Leap in de­mand

Frog farm­ing is a risky busi­ness but the re­wards are there for those who per­se­vere.

The Star Malaysia - Star2 - - FRONT PAGE - Sto­ries by ABBY LU star2@thes­tar.com.my

Din­ers’ in­sa­tiable ap­petite for frog meat has fanned a lu­cra­tive global trade that stretches from China to Chile. Just how vi­able is frog farm­ing in Malaysia?

IT WAS the strangest place to hear the wail of a cat in heat: a former pig farm with still-in­tact con­crete pens con­tain­ing hundreds upon hundreds of hopping frogs. And these are bull­frogs, to be pre­cise. As its name sug­gests, they croak like a bull, not meow like a cat. Just what is go­ing on? The owner of the 1,018sqm bull­frog farm, who wants to be known as just Pang, grins know­ingly. “That is the call of a sick frog – it is cry­ing out in pain,” he says. Amaz­ingly, of the dozens of pens filled with thou­sands of four-legged am­phib­ians, Pang was able to sin­gle out the frog that was caus­ing the ruckus.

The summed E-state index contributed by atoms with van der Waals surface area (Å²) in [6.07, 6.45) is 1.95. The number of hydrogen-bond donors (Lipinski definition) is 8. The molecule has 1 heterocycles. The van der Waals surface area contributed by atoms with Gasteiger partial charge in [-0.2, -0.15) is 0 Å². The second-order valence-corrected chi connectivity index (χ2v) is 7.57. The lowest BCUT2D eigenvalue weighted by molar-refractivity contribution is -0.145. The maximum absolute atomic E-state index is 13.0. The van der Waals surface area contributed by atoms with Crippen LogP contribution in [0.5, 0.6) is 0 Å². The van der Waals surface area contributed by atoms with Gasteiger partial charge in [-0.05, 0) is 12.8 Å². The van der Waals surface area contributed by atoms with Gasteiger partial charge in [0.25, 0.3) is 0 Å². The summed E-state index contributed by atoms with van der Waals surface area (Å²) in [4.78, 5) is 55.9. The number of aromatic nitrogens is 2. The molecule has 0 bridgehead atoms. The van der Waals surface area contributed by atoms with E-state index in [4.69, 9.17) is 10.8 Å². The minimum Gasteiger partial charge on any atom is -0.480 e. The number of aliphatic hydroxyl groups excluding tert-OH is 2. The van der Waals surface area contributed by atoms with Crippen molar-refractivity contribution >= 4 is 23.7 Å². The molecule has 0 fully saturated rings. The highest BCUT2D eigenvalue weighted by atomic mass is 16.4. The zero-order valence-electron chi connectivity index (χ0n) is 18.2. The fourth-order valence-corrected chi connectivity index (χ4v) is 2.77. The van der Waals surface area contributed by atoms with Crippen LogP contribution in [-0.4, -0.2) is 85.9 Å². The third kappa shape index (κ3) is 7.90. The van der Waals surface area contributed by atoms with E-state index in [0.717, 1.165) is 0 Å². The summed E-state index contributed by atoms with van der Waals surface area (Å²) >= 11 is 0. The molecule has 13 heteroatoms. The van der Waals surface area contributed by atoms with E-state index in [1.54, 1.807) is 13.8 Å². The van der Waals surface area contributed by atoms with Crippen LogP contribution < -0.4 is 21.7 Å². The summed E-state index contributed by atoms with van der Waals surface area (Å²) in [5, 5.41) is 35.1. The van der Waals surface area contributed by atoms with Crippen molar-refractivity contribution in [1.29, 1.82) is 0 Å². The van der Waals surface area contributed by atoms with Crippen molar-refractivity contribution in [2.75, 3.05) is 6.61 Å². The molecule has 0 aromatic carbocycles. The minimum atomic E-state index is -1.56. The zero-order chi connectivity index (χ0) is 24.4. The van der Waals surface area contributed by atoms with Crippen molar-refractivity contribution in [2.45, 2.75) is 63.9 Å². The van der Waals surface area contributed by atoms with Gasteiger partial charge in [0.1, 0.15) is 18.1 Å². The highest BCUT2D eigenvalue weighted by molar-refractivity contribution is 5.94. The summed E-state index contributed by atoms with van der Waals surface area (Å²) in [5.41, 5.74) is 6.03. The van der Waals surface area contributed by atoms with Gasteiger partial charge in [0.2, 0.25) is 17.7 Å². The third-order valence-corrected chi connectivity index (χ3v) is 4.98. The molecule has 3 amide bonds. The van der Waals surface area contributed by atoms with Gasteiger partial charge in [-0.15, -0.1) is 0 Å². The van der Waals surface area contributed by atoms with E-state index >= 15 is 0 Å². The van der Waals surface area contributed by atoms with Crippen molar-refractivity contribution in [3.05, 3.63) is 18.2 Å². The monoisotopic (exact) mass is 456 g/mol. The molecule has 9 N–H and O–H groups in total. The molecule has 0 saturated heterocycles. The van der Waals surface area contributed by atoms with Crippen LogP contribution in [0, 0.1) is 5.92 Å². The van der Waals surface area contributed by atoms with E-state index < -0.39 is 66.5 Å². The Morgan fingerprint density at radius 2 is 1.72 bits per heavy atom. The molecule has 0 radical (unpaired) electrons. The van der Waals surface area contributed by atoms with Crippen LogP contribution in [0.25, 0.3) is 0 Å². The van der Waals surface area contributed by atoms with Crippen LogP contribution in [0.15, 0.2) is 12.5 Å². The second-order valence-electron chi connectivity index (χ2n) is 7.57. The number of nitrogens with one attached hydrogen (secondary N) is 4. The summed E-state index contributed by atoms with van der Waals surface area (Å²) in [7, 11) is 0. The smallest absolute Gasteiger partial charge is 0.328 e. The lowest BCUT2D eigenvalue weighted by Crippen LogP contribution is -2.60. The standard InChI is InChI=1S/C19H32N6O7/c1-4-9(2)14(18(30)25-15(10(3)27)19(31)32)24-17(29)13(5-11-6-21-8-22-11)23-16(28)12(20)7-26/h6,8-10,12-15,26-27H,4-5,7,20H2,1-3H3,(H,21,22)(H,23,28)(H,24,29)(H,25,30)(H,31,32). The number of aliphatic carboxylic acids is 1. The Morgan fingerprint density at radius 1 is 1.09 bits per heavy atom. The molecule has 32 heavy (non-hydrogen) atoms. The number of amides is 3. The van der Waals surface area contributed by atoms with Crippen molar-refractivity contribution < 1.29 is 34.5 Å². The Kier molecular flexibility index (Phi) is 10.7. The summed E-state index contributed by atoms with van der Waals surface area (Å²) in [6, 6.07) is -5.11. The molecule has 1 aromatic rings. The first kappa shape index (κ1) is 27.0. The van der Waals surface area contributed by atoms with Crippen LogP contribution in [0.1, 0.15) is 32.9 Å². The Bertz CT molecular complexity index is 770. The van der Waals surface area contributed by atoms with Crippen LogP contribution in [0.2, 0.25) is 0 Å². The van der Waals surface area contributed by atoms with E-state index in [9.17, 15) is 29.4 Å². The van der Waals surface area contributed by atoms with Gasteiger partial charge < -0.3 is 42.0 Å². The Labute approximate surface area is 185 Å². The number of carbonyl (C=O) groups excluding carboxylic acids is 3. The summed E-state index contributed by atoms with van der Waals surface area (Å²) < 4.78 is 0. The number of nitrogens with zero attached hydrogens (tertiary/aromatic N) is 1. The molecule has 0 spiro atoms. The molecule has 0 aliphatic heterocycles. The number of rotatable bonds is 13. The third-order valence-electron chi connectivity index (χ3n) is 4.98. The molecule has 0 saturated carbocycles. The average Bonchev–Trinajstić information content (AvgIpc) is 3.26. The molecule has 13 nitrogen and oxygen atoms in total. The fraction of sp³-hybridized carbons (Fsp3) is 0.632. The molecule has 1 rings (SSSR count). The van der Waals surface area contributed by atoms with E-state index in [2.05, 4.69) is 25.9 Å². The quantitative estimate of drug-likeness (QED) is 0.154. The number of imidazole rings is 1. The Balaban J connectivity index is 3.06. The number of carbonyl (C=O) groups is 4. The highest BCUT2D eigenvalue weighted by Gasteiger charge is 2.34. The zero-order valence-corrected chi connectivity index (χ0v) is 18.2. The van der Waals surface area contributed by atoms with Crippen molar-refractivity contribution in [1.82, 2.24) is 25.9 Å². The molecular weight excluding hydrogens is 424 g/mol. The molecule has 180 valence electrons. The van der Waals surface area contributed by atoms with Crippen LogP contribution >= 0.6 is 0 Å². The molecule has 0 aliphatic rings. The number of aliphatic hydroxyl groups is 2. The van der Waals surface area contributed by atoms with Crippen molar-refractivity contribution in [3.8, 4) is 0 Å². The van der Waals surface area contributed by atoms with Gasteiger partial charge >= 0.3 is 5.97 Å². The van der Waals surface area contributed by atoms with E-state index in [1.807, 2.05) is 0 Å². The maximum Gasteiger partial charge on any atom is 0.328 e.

His knowl­edge is un­der­stand­able. Pang has been farm­ing frogs for more than 10 years in Sepang, Se­lan­gor, fol­low­ing the Ni­pah virus out­break in 1999. Like other pig farm­ers in the af­fected ar­eas, Pang saw his en­tire live­stock – and liveli­hood – be­ing de­stroyed in a sin­gle stroke.

Sub­se­quently, the de­cree that there was to be no more pig farm­ing within an 8km ra­dius of the af­fected ar­eas was made. Pang had no choice but to look for a vi­able al­ter­na­tive.

Dr C.K. Lim, a res­i­dent of nearby Sun­gai Pelek, says that many pig farm­ers, un­sure of what to do with their land and ex­ist­ing in­fra­struc­ture, ven­tured into new en­treprises. “Some con­verted the (pig) pens into tanks to rear fresh­wa­ter fishes, while oth­ers tried crab farm­ing. Most of them failed,” says Lim.

A vet­eri­nar­ian by train­ing, Lim was spurred to do some re­search on his own. “I felt for the farm­ers who have lost their liveli­hood and looked into the things they could do to re­place the loss of in­come,” says Lim.

He found that bull­frog farm­ing was a vi­able al­ter­na­tive and in­tro­duced it to a num­ber of pig farm­ers – and that was how an agri­cul­tural dis­as­ter be­came a cat­a­lyst for the bull­frog farm­ing in­dus­try in Malaysia.